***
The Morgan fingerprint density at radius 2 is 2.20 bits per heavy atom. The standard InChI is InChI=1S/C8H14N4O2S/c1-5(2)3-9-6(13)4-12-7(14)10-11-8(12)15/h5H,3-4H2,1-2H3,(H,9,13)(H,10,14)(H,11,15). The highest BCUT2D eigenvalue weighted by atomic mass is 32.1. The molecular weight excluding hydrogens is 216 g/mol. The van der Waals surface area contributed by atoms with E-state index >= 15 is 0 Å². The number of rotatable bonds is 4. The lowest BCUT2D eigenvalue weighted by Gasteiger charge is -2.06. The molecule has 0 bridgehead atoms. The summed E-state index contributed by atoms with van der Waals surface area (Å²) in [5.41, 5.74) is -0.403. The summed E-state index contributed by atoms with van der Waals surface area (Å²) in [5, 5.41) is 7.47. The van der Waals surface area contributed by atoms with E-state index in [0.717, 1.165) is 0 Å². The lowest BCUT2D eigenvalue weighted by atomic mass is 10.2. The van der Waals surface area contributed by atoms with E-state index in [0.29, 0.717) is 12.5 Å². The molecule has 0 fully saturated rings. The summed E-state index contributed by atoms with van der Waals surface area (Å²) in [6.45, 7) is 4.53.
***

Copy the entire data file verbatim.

The Morgan fingerprint density at radius 2 is 2.20 bits per heavy atom. The standard InChI is InChI=1S/C8H14N4O2S/c1-5(2)3-9-6(13)4-12-7(14)10-11-8(12)15/h5H,3-4H2,1-2H3,(H,9,13)(H,10,14)(H,11,15). The highest BCUT2D eigenvalue weighted by atomic mass is 32.1. The molecular weight excluding hydrogens is 216 g/mol. The van der Waals surface area contributed by atoms with E-state index >= 15 is 0 Å². The number of rotatable bonds is 4. The lowest BCUT2D eigenvalue weighted by Gasteiger charge is -2.06. The molecule has 0 bridgehead atoms. The summed E-state index contributed by atoms with van der Waals surface area (Å²) in [5.41, 5.74) is -0.403. The summed E-state index contributed by atoms with van der Waals surface area (Å²) in [5, 5.41) is 7.47. The van der Waals surface area contributed by atoms with E-state index in [0.717, 1.165) is 0 Å². The lowest BCUT2D eigenvalue weighted by atomic mass is 10.2. The van der Waals surface area contributed by atoms with E-state index in [0.29, 0.717) is 12.5 Å². The molecule has 0 fully saturated rings. The summed E-state index contributed by atoms with van der Waals surface area (Å²) in [6.45, 7) is 4.53.